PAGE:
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New York, California and Indiana lead with taxes

New York, California and Indiana lead with taxes

SAN FRANCISCO: With crude oil costs in free fall due to worries about oversupply, the biggest beneficiaries have been consumers shelling out far less for gasoline than they were just six months ago. US states are mulling a tax on gas, as oil prices crater, New York, California and Indiana lead with taxes making up 22% of the cost of a gallon in each state.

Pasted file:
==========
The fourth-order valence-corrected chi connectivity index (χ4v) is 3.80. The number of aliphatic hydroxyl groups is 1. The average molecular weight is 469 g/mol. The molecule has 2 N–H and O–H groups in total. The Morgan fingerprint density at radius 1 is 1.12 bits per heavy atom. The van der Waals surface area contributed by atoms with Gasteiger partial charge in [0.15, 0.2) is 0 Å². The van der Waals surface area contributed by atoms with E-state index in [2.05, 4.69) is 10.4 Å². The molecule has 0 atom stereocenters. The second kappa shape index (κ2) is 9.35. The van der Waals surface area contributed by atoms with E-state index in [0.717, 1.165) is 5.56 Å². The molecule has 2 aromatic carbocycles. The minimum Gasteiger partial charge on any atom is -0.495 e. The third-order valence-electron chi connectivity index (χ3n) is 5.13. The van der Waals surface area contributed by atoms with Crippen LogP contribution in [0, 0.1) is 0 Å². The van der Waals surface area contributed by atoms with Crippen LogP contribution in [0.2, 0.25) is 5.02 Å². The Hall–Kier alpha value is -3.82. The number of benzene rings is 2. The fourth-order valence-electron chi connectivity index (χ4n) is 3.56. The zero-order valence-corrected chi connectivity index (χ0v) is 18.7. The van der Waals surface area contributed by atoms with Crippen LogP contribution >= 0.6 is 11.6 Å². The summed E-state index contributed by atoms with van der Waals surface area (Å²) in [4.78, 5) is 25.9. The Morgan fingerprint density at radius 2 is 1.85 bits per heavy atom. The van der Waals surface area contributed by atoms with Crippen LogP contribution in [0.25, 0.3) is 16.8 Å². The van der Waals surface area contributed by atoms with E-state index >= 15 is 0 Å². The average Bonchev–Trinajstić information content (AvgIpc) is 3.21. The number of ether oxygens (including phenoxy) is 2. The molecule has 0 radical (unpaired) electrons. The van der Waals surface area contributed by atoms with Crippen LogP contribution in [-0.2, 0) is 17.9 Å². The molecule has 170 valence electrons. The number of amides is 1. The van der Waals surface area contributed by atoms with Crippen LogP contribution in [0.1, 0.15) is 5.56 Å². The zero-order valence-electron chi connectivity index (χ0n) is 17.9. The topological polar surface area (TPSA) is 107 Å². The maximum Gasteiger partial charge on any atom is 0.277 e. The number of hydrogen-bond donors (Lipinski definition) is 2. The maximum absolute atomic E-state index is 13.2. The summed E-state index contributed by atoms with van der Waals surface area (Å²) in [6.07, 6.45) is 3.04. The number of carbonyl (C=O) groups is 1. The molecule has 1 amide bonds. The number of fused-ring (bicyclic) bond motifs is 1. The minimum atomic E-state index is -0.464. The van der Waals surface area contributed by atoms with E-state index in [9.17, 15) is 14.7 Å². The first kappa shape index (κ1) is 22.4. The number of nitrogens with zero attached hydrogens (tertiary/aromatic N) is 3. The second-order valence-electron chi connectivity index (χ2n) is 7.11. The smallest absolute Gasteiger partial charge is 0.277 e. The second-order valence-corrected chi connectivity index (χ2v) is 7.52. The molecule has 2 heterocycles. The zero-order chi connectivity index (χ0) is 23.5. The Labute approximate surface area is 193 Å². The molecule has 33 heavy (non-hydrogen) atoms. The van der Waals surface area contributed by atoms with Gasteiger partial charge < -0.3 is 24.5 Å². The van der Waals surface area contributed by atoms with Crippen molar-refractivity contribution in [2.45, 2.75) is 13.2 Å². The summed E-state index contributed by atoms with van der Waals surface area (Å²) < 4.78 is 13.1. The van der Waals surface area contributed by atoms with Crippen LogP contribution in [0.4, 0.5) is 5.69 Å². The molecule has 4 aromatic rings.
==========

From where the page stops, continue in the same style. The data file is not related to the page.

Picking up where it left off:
However, consumers shouldn’t get too comfortable with lower prices at the pump. The amazing decline in gasoline prices has politicians eyeing state motor fuel tax increases as a way to shore up budgets and fund much-needed repairs to crumbling infrastructure like roads, bridges and tunnels. State and federal taxes made up 20% or more of the cost of a gallon of gas in 10 states, as of Monday, based on data from the AAA and the American Petroleum Institute. That represents a rising share, given oil’s spectacular fall.The cheaper gas has emboldened government officials to consider jacking up gas taxes. The Federal excise tax, which hasn’t changed in nearly two decades, is 18.4 cents a gallon. Combined state excise and other taxes vary from a low of 12.4 cents a gallon in Alaska, to a high of 50.025 cents a gallon in New York, based on recent API data. The attached chart of U.S. gasoline taxes illustrates.Five states charge at least 40 cents a gallon: New York, California, Hawaii, Connecticut and Pennsylvania.Nine states charge less than 20 cents a gallon, led by Alaska, 12.4 cents; New Jersey, 14.5 cents, and South Carolina, 16.75 cents, according to API data. Even Mississippi and Texas charge more.